I searched on this site for "university of warwick" and came up with 313 Researchers in the results. It also picked up on 7 conferences and over 10,000 publications. Many of the 313 researchers were those with the University of Warwick on their CV, so are former members, it seems. It was pretty difficult to tell which departments or disciplines they were from by scanning through the names, but of those who declared a department at all, it seemed to me that there was a general science/maths/engineering emphasis.

I had a (very) quick look at the conferences and the publications but I'm not sure yet, how this site might work for researchers. It does seem to me to be based around fostering networking and sharing activities online. The publications included lots of stuff by people with the surname "Warwick" and an obituary for someone with that surname, so I doubt that it is going to be great as a source of academic publications... although i ought to explore their searching options in more detail before judging, really. I spotted one paper from one of our authors, and it was a record only, uploaded by her colleague at the Uni of Bristol, who has a profile.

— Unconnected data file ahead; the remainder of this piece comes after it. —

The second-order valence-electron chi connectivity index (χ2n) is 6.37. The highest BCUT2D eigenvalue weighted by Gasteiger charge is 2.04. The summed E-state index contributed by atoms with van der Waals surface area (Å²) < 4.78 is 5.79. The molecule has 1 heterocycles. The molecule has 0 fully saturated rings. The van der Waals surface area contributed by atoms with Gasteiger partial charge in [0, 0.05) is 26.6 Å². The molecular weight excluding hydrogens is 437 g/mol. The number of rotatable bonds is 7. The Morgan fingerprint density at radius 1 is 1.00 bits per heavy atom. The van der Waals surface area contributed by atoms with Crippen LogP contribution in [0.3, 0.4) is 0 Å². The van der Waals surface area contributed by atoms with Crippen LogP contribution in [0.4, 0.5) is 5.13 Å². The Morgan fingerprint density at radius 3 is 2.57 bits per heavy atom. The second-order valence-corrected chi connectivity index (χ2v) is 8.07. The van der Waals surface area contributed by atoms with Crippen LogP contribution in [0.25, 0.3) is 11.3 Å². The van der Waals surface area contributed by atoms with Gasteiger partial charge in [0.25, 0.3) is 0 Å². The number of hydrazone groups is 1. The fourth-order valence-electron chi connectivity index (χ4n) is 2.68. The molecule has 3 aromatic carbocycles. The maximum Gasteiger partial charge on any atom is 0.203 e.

I searched for 'warwick' in the institution field on ResearcherID and got 30 results. 'university of warwick' yielded 193 results. Added together, these two sets make 223. I didn't tick the box to include past institutions in either instance. Glancing through the keywords entered by our researchers, (though fewer than half of them have entered keywords) I'd estimate that most are scientists and there are a handful of social scientists on there. Which makes sense to me, given the subject coverage strengths of Web of Science.

Google Scholar